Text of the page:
Local nonprofits team up to help seniors, those with disabilities safely age at home

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Posted at 12:32 AM, Sep 01, 2021
and last updated 2021-09-01 00:32:17-04

INDIANAPOLIS — Several Indianapolis-area nonprofits are joining forces to make an impact helping seniors and those with disabilities in central Indiana.

"All of these organizations have really pulled together to make an impact on lives," Tauhric Brown, President and CEO of CICOA Aging & In Home Solutions said.

CICOA is now a part of the INdependence At Home Network along with Servants at Work, Inc. This also includes NeighborLink Indianapolis, Greater Indy Habitat for Humanity, The Shepherds Center of Hamilton County, Easterseals Crossroads, and Crooked Creek Community Development Corporation and Koreman, LLC.

"I can't tell people enough. If you need help reach out, it's there," Debby Jones said.

Jones has lived at her west side home for 25 years. She loves working in the yard, but over the last year, she's only left her porch when she absolutely needed to because she's scared her knees will give out and she will fall walking down her steps.

"All I have is that handrail there," Jones said. "I know it's just a few steps but when your knees don't work and every step is pain. I told my doctor, I said if that handrail ever gives out because that's where most of my weight went, I was going to be seriously hurt."

Jones was referred to CICOA which funded the cost for a wheelchair ramp built by Servants at Work (SAWS) in front of of her home.

"Oh, catch me if you can," she said "If I can get to my car, I can go, and I can get to my car."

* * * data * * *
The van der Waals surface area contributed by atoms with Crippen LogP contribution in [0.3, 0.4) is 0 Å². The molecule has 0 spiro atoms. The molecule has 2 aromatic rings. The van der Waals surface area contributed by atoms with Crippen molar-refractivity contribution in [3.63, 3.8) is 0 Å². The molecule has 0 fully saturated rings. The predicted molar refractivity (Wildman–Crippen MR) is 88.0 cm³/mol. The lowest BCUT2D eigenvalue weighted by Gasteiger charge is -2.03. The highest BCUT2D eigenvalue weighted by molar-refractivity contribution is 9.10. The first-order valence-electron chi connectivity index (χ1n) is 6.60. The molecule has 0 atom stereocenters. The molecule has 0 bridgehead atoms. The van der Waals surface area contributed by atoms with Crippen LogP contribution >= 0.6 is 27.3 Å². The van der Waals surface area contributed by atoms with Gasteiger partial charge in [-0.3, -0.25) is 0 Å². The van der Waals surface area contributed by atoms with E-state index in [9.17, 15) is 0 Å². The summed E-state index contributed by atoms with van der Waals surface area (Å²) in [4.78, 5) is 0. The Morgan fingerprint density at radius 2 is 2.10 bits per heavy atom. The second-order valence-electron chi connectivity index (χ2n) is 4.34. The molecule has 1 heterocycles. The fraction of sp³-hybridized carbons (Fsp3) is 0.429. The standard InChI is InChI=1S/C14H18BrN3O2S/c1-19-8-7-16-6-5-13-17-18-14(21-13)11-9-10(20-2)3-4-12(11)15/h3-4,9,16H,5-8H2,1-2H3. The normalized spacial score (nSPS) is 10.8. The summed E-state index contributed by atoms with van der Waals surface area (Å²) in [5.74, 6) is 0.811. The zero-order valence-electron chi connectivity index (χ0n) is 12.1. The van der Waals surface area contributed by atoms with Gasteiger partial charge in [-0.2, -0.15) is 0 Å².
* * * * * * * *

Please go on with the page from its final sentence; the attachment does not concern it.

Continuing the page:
According to AARP, 90% of Americans 60 and older prefer to live at home, but as they age, they struggle with home maintenance and need modifications to get around safely.

The organizations in the INdependence At Home Network complete about 1,000 home modifications a year. Now, by partnering together, they hope to increase that number and focus on high-risk neighborhoods.

"Having a collaborative like this stood up here in central Indiana really does allow each call that comes in to truly have a chance to add ramps or grab bars and handrails placed to help enhance safety and accessibility in and around the home," Brown said.

"Many, many of these people are shut in, they can't get out, they are disabled, they need help. You just listen to the joy that she now has and we have provided, it humbles you," Bob Richmond, SAWS Executive Director added.

Brown points out that at many times in one's aging journey, that the possibility of fall risk begins to appear and seniors need additional help getting up and down from the toilet or out of their home.

"So having great partners to really come together and say, here's the common goal; let's really work towards strengthening safety and accessibility in and around the homes of our older adults and people with disabilities," he said.

He said that often, the funding available for the work they do to help clients is enough to get started, but then they get more calls, and more funding is needed.

"We would hope as people see the story they go, you know what I'm thinking about my grandma, I'm thinking about my aging aunt who just began using a walker and they've got cement stairs on the front of their home and it might inspire them to give up their time, talent, or treasure to help us continue to move forward," Brown said.

SAWS currently has a backlog of 250 wheelchair ramps. Despite their work of building those 250 ramps in Indiana, 100 of those are in Marion County every year.

"We've got to keep the fundraising coming in," Richmond said. "We just can't get off that number, it seems like we build maybe six or seven ramps statewide every weekend and the number just keeps growing."

As for Jones, her new wheelchair ramp has given her back a sense of independence, something hasn't had for the last year.

"I don't have to have anybody with me to go anymore, I'm not worried about falling and being home alone," Jones said.